While the tube renaissance is something I am a part of and welcome, the rise of ported speakers to near total market domination has brought with it a lot of poorly designed and implemented ported speakers. Most surprising, there is no correlation between price and engineering competance. I've heard a highly regarded $35K speaker in the past month, owned by an industry insider that was so flawed in this regard I was completely taken aback.

So, yes, I rail against this a lot. Getting involved with Bud Fried did nothing to hamper this tendency, as once you are exposed to better designed loudspeakers, those that exhibit this seem to bother me even more greatly now. I'd rather have someone either put forth more effort in design than put so much emphasis on quality veneers and/or finishes.

Drubin, I tried to look for the speakers on the AZ website, but I must apologize as I couldn't find the speaker I heard yesterday. Nevertheless, I think it was the model you are asking about - it did look like a TL. As I just spoke about the difficulty most manufacturers seem to have with ported speakers, I would venture to guess things become even more difficult for them when they try to do a TL. The saving grace is the one note bass issue won't be there. But, a TL is a lot harder than most expect. Bud obviously did a good job, but he used to confide in me that 99.9999% of people who tried simply used to screw it up - there's a couple of little secrets he told me about, and virtually every other implementation I've come across go directly against that and pay the price (like Meadowlark). It seemed AZ probably did OK, but I wasn't enamored with the speaker. I realize it impressed a lot of folks at CES, so perhaps it was the setting yesterday?

You're right, Spencer, you are one of the main reasons this thread exists - thank you! The Art Audio room did have an analog ride; what seemed to be a nice one at that. And, yes, that was the FJ speaker. Was not to my liking whatsoever, but I have been impressed with the smaller FJ speakers in the past. Maybe bad room?

Kubla, I don't think Cayin itself is a controversial company, apart from their roots, which doesn't need to be fleshed out here. I think a lot of what I'm talking about is the fact that it's a Chinese company, and whether we admit it or not, there is surely an anti - Chinese bias in audio. Some people in threads become a bit overzealous on both sides of the argument, and I've personally seen Cayin at the center of these debates.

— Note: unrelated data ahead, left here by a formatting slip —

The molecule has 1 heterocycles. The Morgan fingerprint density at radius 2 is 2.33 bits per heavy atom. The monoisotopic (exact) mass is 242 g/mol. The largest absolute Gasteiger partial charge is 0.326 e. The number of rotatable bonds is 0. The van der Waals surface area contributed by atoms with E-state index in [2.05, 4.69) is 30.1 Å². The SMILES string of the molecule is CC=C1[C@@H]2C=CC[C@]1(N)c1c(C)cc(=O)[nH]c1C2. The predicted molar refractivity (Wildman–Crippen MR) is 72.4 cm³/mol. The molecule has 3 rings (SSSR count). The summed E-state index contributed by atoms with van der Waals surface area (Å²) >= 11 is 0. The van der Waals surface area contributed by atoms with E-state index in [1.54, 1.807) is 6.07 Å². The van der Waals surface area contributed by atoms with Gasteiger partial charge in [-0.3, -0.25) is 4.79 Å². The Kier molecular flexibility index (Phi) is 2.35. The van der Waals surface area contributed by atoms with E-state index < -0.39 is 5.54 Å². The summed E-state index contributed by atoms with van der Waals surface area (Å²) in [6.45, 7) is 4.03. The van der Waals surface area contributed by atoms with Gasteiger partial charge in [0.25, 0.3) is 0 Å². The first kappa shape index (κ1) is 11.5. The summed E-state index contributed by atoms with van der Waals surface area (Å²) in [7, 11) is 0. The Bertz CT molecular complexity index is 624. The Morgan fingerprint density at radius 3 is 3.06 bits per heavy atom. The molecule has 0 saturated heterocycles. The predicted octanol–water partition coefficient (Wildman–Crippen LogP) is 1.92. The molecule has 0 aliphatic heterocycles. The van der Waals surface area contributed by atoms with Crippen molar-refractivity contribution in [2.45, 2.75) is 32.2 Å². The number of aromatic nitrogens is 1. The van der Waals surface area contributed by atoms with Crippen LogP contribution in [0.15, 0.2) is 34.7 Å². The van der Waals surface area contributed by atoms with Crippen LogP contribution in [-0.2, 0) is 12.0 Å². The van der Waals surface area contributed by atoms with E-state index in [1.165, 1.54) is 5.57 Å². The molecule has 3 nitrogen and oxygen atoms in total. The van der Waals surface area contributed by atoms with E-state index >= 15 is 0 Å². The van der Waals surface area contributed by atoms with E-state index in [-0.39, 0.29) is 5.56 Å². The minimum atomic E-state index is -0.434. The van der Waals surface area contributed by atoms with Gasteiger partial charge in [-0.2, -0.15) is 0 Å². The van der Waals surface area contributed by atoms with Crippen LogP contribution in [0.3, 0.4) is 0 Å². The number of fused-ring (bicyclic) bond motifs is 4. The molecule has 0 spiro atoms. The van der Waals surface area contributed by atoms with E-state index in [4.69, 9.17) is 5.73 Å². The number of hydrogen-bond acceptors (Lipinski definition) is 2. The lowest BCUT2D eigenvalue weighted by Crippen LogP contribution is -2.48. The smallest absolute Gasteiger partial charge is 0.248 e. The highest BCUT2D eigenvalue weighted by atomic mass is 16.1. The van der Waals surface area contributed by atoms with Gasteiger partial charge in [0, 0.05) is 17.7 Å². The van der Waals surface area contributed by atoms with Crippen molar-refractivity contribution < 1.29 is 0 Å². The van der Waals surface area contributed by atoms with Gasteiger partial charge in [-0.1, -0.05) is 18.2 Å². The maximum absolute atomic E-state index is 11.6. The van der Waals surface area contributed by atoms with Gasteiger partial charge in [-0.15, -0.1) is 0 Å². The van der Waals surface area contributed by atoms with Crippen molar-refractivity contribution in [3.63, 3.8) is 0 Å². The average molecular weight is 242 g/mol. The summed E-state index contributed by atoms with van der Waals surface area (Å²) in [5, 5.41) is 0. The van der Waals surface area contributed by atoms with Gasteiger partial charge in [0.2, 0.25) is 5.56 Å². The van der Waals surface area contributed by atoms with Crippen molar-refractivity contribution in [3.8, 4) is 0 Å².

Porziob, based on what I heard yesterday, so long as the word gets out, and about the only knock on the Dynakit people is that they didn't seem as industry savvy as some other companies, there should be enough buyers to keep the venture going far into the future. The product lineup looks to be built to an incredibly high standard, and a lot of audiophiles still feel they have yet to find a better tube amp than an old Stereo 70.

Finally, Joe, vinyl was all over the show. Definitely at the highest level, in terms of percentage of rooms, I have witnessed.
Thanks for the write up Joe. I, too, was there and concur that the rooms, like most of these "hifi hotel" sitatuations, did not do the systems any favors. That said I really wasn't very impressed with what I heard throughout the day. The only room that really impressed me was the High Water Audio display with the Horning Hybrids--that system made music despite the poor acoustics. Everything else to my ear was mediocre hifi. The Acoustic Zen set up was particularly disappointing given hype. I was also really curious to hear the Audio Note stuff and while I found their systems to capture the essential midrange quite well the idea of cramming speakers into the corner and the consequent collapse of any soundstage entirely unacceptable. Even with the bass boost that was supposed to be provided by the corner placement I also felt the Audio Note systems sounded thin and emasculated on the bottom end.

Overall, the show really didn't offer much in the way of musically involving stereo systems. I'll say it again--the rooms probably deserve most of the blame here but I have to wonder since the High Water system was able to put together some engaging sound in the same space as everyone else.

Are the Dynakit people open for business yet? Are they selling over the Web? A URL would be great...
china's build quality is not an issue...its the the world's largest music and copyright 'pirate'. supporting an audio industry which harbours this conduct to the tune of billions of dollars is not a good thing.
Thanks Stacker! The Dynakits look great...wonder if they'll be coming out with a new PAS preamp?
Hi All,

I’m the “Bob Z” mentioned above. I just want to clarify my association with NAT/Quest. Stephen Monte is the owner of Quest for Sound (retail store) and NAT Distribution (importer and US distributor for Consonance products and AAD loudspeakers, among others, and creator of the Sound Quest products). I have no financial interest in Quest or NAT, but I am a fan of the Consonance and Sound Quest gear. My affiliation started several years ago as a Quest customer and I now consider Stephen a friend (even though I am a bit jealous of Stephen for running his own business while I remain a lowly wage-slave, an indentured servant to “The Man”). As I was planning to attend the VTV show I thought it would be fun if I volunteered to help Stephen out at VTV. I mostly hauled boxes in, unpacked them, packed them, and hauled them back out (a middle aged roadie if you will). Oh, and I occasionally dolled out misinformation on the products when Stephen was not available to more intelligently answer show goers’ questions. ;-) Sorry if I lead anyone astray with my woefully inadequate knowledge of the specs/pricing on all the various products.

Anyway …

Joe (Trelja),

Nice write up! I’ll throw in my two cents on rooms I was able to spend more time in and enjoyed …